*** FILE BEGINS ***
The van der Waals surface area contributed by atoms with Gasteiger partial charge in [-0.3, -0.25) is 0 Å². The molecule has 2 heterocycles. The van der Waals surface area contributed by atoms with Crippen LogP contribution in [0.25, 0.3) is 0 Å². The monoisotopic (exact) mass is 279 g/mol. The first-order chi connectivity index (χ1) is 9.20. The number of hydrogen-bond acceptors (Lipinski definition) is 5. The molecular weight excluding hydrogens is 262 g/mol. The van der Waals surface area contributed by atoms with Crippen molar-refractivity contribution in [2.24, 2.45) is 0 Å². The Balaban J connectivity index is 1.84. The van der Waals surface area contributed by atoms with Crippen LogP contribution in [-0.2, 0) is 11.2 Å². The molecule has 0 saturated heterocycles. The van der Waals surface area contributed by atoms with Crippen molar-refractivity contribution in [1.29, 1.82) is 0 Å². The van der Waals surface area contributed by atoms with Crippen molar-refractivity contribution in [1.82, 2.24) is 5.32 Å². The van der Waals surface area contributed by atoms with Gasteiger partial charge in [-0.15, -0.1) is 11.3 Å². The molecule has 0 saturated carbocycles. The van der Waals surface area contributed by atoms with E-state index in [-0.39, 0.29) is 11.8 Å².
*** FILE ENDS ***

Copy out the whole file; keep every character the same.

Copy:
The van der Waals surface area contributed by atoms with Gasteiger partial charge in [-0.3, -0.25) is 0 Å². The molecule has 2 heterocycles. The van der Waals surface area contributed by atoms with Crippen LogP contribution in [0.25, 0.3) is 0 Å². The monoisotopic (exact) mass is 279 g/mol. The first-order chi connectivity index (χ1) is 9.20. The number of hydrogen-bond acceptors (Lipinski definition) is 5. The molecular weight excluding hydrogens is 262 g/mol. The van der Waals surface area contributed by atoms with Crippen molar-refractivity contribution in [2.24, 2.45) is 0 Å². The Balaban J connectivity index is 1.84. The van der Waals surface area contributed by atoms with Crippen LogP contribution in [-0.2, 0) is 11.2 Å². The molecule has 0 saturated heterocycles. The van der Waals surface area contributed by atoms with Crippen molar-refractivity contribution in [1.29, 1.82) is 0 Å². The van der Waals surface area contributed by atoms with Crippen molar-refractivity contribution in [1.82, 2.24) is 5.32 Å². The van der Waals surface area contributed by atoms with Gasteiger partial charge in [-0.15, -0.1) is 11.3 Å². The molecule has 0 saturated carbocycles. The van der Waals surface area contributed by atoms with E-state index in [-0.39, 0.29) is 11.8 Å².